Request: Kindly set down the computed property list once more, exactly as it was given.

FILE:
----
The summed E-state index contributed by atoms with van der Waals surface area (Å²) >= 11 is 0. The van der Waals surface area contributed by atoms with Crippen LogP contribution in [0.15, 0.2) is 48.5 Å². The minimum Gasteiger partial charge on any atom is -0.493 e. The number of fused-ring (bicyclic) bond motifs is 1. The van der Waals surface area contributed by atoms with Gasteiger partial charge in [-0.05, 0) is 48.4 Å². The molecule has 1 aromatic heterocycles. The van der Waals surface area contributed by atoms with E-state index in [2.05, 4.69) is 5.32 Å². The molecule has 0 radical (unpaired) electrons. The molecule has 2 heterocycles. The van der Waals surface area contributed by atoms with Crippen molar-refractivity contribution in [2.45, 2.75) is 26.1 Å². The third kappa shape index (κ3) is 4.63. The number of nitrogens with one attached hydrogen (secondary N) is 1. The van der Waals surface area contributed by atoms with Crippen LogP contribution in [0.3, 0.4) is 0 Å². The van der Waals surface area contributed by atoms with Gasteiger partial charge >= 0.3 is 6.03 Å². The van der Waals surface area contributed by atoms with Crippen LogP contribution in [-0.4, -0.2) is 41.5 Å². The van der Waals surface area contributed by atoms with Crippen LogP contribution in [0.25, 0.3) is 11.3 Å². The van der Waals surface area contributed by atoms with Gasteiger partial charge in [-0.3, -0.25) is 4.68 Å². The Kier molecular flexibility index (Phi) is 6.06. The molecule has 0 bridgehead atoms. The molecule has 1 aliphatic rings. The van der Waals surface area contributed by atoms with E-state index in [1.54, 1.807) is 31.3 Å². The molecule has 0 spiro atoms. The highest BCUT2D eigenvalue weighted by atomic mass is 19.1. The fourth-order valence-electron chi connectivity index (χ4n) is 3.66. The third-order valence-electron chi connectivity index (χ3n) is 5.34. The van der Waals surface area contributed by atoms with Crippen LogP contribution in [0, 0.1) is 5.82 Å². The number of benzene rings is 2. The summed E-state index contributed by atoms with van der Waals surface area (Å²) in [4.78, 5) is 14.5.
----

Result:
The summed E-state index contributed by atoms with van der Waals surface area (Å²) >= 11 is 0. The van der Waals surface area contributed by atoms with Crippen LogP contribution in [0.15, 0.2) is 48.5 Å². The minimum Gasteiger partial charge on any atom is -0.493 e. The number of fused-ring (bicyclic) bond motifs is 1. The van der Waals surface area contributed by atoms with Gasteiger partial charge in [-0.05, 0) is 48.4 Å². The molecule has 1 aromatic heterocycles. The van der Waals surface area contributed by atoms with E-state index in [2.05, 4.69) is 5.32 Å². The molecule has 0 radical (unpaired) electrons. The molecule has 2 heterocycles. The van der Waals surface area contributed by atoms with Crippen molar-refractivity contribution in [2.45, 2.75) is 26.1 Å². The third kappa shape index (κ3) is 4.63. The number of nitrogens with one attached hydrogen (secondary N) is 1. The van der Waals surface area contributed by atoms with Crippen LogP contribution in [0.3, 0.4) is 0 Å². The van der Waals surface area contributed by atoms with Gasteiger partial charge >= 0.3 is 6.03 Å². The van der Waals surface area contributed by atoms with Crippen LogP contribution in [-0.4, -0.2) is 41.5 Å². The van der Waals surface area contributed by atoms with Crippen LogP contribution in [0.25, 0.3) is 11.3 Å². The van der Waals surface area contributed by atoms with Gasteiger partial charge in [-0.3, -0.25) is 4.68 Å². The Kier molecular flexibility index (Phi) is 6.06. The molecule has 0 bridgehead atoms. The molecule has 1 aliphatic rings. The van der Waals surface area contributed by atoms with E-state index in [1.54, 1.807) is 31.3 Å². The molecule has 0 spiro atoms. The highest BCUT2D eigenvalue weighted by atomic mass is 19.1. The fourth-order valence-electron chi connectivity index (χ4n) is 3.66. The third-order valence-electron chi connectivity index (χ3n) is 5.34. The van der Waals surface area contributed by atoms with Crippen LogP contribution in [0, 0.1) is 5.82 Å². The number of benzene rings is 2. The summed E-state index contributed by atoms with van der Waals surface area (Å²) in [4.78, 5) is 14.5.